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Wednesday, September 22, 2021

A history lesson with Steven Spielberg

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Film review: Bridge of Spies

Steven Spielberg has created some of the most legendary movies in recent cinematic history, directing science fiction hits such as Jurassic Park and E.T. the Extra-Terrestrial, as well as action/adventure movies such as the Indiana Jones series. But Spielberg also excels at crafting compelling historical dramas as shown in Saving Private Ryan, Schindler’s List, Lincoln and now in his latest film, Bridge of Spies.

The movie is set in the Cold War era, when tensions between the United States and the Soviet Union were at an all-time high. The first part of the film tells the story of James Donovan (played by Tom Hanks), a lawyer from Brooklyn who must defend accused Soviet spy Rudolph Abel (played by Mark Rylance) in court. Through his involvement with Abel, Donovan finds himself in the middle of an international spy scandal. The latter half of the film depicts Donovan’s attempts to negotiate an exchange of prisoners between America and the Soviet Union while also trying to remain loyal to his values and his desire to maintain his integrity as a lawyer.

Spielberg explained that as he has gotten older, he has moved away from the more fantastical plotlines and gravitated toward stories based on real events.

“Before, I was doing big concept films, [like Jurassic Park and Jaws],” Spielberg said, in a university media conference call. “While I have always chosen character-based films, lately I [am more inclined] to choose smaller concepts with bigger characters.”

While Bridge of Spies is a far cry from the outrageous plot lines of some of Spielberg’s aforementioned films, it still maintains the sense of wonder and the emotional heart that moviegoers have come to expect from Spielberg. The movie clocks in at two hours and 20 minutes, but it keeps your attention throughout with its masterful depiction of a diplomatic chess game.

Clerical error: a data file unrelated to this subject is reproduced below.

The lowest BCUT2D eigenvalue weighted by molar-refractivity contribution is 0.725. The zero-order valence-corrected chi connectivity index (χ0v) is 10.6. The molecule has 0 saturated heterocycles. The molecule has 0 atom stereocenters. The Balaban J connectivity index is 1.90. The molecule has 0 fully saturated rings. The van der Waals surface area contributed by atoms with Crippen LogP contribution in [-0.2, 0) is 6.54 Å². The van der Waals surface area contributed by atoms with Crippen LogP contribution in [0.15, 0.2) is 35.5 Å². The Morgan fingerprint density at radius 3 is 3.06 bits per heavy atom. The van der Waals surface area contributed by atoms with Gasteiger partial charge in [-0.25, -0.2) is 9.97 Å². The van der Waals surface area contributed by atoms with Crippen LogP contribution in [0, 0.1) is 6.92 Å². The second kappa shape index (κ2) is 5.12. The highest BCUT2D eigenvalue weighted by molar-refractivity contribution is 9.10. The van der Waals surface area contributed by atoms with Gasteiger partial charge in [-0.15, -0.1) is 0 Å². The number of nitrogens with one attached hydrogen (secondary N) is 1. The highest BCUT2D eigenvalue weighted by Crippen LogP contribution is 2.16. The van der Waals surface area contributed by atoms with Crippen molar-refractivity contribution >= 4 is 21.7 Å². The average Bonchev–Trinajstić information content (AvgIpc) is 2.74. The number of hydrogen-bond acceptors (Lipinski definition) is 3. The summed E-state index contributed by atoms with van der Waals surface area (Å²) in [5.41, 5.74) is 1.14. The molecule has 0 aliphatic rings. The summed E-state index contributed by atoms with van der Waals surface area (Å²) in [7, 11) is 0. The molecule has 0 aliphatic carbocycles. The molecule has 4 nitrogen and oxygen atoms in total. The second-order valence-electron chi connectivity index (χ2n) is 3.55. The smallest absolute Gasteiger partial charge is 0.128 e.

Spielberg explained that those working on the film tried to keep the historical integrity of the film by engaging in intensive research to accurately recreate Cold War scenery.

“We used old German magazines and National Geographic with landscape pictures of what the area looked like at that time,” Spielberg said.

The movie’s faithful and historically accurate depiction of the Cold War era immerses the audience in the paranoia and panic that characterized the time period. The film constantly makes you question what it means to be an American and consider the real meaning of the word ‘traitor’. Is Donovan a traitor because he refuses to do what his country asks of him, or is he a hero because he refuses to let his values be swayed by Cold War politics?

Tom Hanks shines as James Donovan, bringing his trademark warmth and humor to each scene. But perhaps the biggest triumph of the film is Rylance’s understated performance, in which he shows us the compassion and quiet dignity behind the Soviet spy turning this potentially unsympathetic character into a man that we are all rooting for by the movie’s end.

This movie definitely deserves to be seen. Although it is a historical drama, the message of the film still has great relevance. Spielberg relates the film’s depiction of corrupt and biased diplomats to what we see in the news today.

“These bad diplomatic situations are still occurring today and we need more people like James Donovan,” Spielberg said. “We need to be more patient with one another.”

Bridge of Spies was released in theaters on Oct. 16.

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